News you can use: health & drug safety updates

2016

  • November 16, 2016
    Research Design: Two community pharmacies serving an ethnically diverse population in the Pacific Northwest. Participants were consented patients with antihypertension prescriptions who screened positive for low health literacy based on the Test of Functional Health Literacy Short Form. Participants in the intervention arm received antihypertensive medications and recordings of pharmacists' counseling in Talking Pill Bottles at baseline. Control arm participants received antihypertensive medications and usual care instructions. Main outcome measures Results
  • November 1, 2016
    NCPIE serves as co-editor for a monthly column in Pharmacy Today (American Pharmacists Association) The column is entitled “One-to-One” and is intended to help develop pharmacists’ medication communication and counseling skills to promote safe and appropriate medicine use.
  • November 1, 2016
    About 70%of US adults, ages 65 or older, have high blood pressure. About 50% of adults ages 65 or older with high blood pressure don’t have it under control. About 5 million adults, ages 65 or older, with Medicare Part D aren’t taking their blood pressure medicine as directed. High blood pressure can lead to heart disease, stroke, kidney disease, and death. About 70% of US adults age 65 or older have high blood pressure and only about half have it under control (less than 140/90 mmHg). Blood pressure
  • November 1, 2016

    Patients will likely be introduced to biosimilars as cheaper versions of the biologic drugs—and they may assume the new products are “generics.” But while biosimilars are as clinically effective as the brand-name product and cost less, biosimilars are not exact replicas. As patients get accustomed to biosimilars, they will rely on their pharmacists’ knowledge.

  • October 31, 2016
    In an ongoing effort to prevent prescription opioid abuse, the CDC released a brochure for pharmacists, "Pharmacists: On the Front Lines - Addressing Prescription Opioid Abuse and Overdose." As one of the most accessible healthcare providers in neighborhoods across the nation, the CDC is urging pharmacists to fully utilize the vital role they play on the front lines of healthcare delivery to communicate with patients to help prevent prescription drug abuse.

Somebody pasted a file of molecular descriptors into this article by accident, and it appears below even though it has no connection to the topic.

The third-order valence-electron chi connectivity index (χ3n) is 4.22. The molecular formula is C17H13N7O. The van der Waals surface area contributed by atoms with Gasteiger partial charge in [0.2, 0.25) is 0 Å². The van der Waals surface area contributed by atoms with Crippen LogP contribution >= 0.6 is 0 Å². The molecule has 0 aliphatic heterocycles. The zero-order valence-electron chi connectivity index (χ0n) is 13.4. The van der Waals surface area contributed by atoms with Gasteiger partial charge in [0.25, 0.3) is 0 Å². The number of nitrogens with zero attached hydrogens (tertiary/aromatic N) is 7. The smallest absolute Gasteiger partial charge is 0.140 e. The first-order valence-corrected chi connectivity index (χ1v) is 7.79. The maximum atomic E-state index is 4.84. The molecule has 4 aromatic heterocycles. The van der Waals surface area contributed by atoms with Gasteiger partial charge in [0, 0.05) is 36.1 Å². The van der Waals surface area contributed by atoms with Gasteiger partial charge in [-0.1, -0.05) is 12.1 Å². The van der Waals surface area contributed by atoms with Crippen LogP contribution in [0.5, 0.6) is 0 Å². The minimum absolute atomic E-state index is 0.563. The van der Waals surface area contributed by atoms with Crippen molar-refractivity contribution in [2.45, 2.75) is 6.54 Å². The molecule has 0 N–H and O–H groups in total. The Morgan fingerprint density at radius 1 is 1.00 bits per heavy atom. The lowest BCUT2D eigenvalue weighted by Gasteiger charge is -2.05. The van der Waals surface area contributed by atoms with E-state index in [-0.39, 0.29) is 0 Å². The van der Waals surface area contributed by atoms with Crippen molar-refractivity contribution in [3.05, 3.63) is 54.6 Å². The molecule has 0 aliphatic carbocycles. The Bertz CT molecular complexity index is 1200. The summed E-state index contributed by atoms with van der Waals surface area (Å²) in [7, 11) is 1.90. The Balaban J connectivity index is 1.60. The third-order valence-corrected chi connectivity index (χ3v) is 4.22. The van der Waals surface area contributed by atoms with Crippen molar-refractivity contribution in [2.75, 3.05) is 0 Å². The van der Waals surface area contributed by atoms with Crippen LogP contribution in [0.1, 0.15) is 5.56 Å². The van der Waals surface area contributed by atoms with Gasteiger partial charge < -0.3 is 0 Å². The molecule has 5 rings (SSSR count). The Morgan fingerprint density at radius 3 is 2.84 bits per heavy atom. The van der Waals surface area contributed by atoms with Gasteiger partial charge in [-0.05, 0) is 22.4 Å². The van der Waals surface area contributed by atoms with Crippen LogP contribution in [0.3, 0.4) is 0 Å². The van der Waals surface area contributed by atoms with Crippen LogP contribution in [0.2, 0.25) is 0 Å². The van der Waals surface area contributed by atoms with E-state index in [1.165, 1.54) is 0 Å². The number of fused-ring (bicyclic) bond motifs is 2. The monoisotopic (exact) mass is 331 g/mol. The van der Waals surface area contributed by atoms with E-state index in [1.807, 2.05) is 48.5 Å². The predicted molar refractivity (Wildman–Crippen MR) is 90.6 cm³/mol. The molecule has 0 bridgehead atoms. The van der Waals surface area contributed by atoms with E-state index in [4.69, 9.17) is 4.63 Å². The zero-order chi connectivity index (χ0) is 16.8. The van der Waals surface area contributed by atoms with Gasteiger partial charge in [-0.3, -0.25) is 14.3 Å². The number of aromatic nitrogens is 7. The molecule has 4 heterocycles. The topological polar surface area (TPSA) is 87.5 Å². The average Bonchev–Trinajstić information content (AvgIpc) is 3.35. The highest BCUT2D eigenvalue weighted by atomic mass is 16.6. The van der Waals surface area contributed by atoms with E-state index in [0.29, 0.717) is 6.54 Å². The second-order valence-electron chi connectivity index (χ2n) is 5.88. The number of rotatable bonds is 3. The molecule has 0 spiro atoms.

• October 28, 2016
    Researchers discovered that electronic prescribing, versus written doctors' orders, deters primary nonadherence—the failure of patients to fill and pick up new medications. Of more than 4,300 prescriptions written for the study sample, the rate of primary nonadherence was 31.6%. The rate of primary nonadherence was 16% lower for patients whose prescription was sent electronically compared with patients who were handed a paper order. In addition, having four or five different prescriptions or being a native English speaker was associated with greater nonadherence. The trend
  • October 7, 2016

    Many health problems are associated with aging. It’s not uncommon for an older adult to have several chronic or long term health problems. For example, they may have arthritis, diabetes, and hypertension (high blood pressure). Older adults may also occasionally have acute or short-term illnesses such as a cold, flu, or urinary tract infection.

  • October 7, 2016

    Americans spent more than $309 billion on prescription drugs in 2015, which is up 8.5 percent from the year before. The steep price of prescription drugs isn’t expected to come down any time soon, either. You can take steps to reduce the cost of your prescription drugs, though. Here are some tips to help you save money on every drug you buy.

  • October 7, 2016

    About seven in 10 Americans take at least one prescription drug, according to Mayo Clinic and Olmsted Medical Center. Two in 10 people — many of them older than 65 years — take five or more medications. When you take several medications, it’s easy to make mistakes. A few simple steps can help you avoid mistakes and ensure that you get the most benefit from all of your prescribed drugs.

  • October 7, 2016

    Acetaminophen (pronounced a-seet’-a-min'-oh-fen) is a medicine that lowers fevers and relieves mild to moderate pain. It’s found in over-the-counter (OTC) and prescription medications. It’s the active ingredient in Tylenol, one of the most common brand-name OTC products. There are over 600 medicines that contain acetaminophen, though, including drugs for infants, children, and adults.

    For more information, please read the article Acetaminophen Overdose: What You Need to Know.

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